From the Industrial Revolution to Act 47 and Beyond

Scranton’s story of industry, as part of the 19th century industrial revolution, is a story of growth in the U.S.

With the rise and fall of industry and labor, it is also a human story of the promise and challenge of the “American dream” that has continued as Scranton has faced economic distress and worked to revitalize. 

The Scranton brothers’ Lackawanna Iron and Coal Company was the first American company to mass produce T-rails for the railroad at its Scranton furnaces, and local anthracite coal fueled the nation and the world between the 1870’s and 1930’s.

A nationwide railroad and industrial strike in 1877 led to a bloody riot in Scranton, but also ushered in an early “Progressive” city government led by Terrence Powderly, a union leader himself.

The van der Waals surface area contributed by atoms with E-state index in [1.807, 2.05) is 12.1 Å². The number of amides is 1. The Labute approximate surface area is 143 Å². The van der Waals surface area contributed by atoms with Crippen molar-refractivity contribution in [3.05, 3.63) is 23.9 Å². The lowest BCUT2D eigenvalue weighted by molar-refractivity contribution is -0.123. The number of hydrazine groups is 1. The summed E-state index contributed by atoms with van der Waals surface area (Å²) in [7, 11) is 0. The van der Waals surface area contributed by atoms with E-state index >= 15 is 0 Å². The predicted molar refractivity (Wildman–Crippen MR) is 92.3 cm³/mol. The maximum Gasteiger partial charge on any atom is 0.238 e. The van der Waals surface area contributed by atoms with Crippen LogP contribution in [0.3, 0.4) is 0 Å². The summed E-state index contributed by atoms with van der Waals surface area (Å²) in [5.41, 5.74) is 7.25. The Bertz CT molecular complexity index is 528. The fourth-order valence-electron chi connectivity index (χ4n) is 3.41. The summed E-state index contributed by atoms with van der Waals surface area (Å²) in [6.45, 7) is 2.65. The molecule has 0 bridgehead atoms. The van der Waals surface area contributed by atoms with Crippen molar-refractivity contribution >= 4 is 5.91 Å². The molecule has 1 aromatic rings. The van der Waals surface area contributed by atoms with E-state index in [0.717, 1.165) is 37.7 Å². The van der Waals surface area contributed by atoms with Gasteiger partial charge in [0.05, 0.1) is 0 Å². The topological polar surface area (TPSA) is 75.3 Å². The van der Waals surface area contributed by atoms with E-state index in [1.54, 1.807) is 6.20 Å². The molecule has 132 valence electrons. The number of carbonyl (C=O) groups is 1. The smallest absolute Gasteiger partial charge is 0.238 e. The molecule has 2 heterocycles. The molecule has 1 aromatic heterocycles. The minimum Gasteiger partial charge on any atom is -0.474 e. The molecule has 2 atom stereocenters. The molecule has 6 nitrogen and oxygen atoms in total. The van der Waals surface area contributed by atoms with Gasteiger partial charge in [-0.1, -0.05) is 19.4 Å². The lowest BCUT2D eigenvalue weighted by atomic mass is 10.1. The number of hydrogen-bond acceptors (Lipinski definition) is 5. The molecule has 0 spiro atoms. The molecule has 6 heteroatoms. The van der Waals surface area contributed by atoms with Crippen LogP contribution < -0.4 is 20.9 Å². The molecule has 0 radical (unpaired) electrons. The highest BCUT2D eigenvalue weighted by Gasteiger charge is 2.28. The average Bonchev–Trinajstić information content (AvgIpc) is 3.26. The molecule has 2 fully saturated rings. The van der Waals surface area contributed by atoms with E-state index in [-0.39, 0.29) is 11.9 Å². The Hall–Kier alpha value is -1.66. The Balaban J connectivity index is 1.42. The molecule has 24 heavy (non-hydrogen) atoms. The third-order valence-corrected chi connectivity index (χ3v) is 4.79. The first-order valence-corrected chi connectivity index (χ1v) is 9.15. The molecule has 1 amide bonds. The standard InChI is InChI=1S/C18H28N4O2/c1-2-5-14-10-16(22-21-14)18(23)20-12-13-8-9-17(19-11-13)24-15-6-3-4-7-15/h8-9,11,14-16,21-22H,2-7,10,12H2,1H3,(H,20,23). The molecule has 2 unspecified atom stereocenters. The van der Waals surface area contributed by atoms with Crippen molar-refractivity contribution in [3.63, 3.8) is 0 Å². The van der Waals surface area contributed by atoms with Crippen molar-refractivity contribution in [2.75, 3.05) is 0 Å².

Later, the 1902 Anthracite Coal Strike was a seminal event in American labor history. Led by United Mine Workers president John Mitchell, who urged unity and commonality within the various ethnicities in the anthracite coal fields, the strikers fought for an eight-hour workday, increased wages, and union recognition.

The Anthracite Coal Strike was the first labor dispute in which the U.S. federal government intervened as a neutral arbiter and became the model for Theodore Roosevelt’s “Square Deal.”

By 1890, the textile industry was a strong presence in the region as well. Silk mills produced one third of all silk made in the United States, and the Scranton Lace Company was the largest producer of Nottingham lace in the world. The mills gave women a chance to supplement their husbands’ meager income, and sustained manufacturing as coal declined in the 1930's. 

Core topics for discussion as part of this theme’s focus on industrial history include equality, fairness, and the dignity of work, in light of continued economic challenges and increasing revitalization and economic development efforts. 

Events & Activities

Events for this fourth project theme will take place from August 2022 – October 2022.

This theme will involve a panel and discussion with industrial history guest humanities scholars and a film screening with table talk dialogues.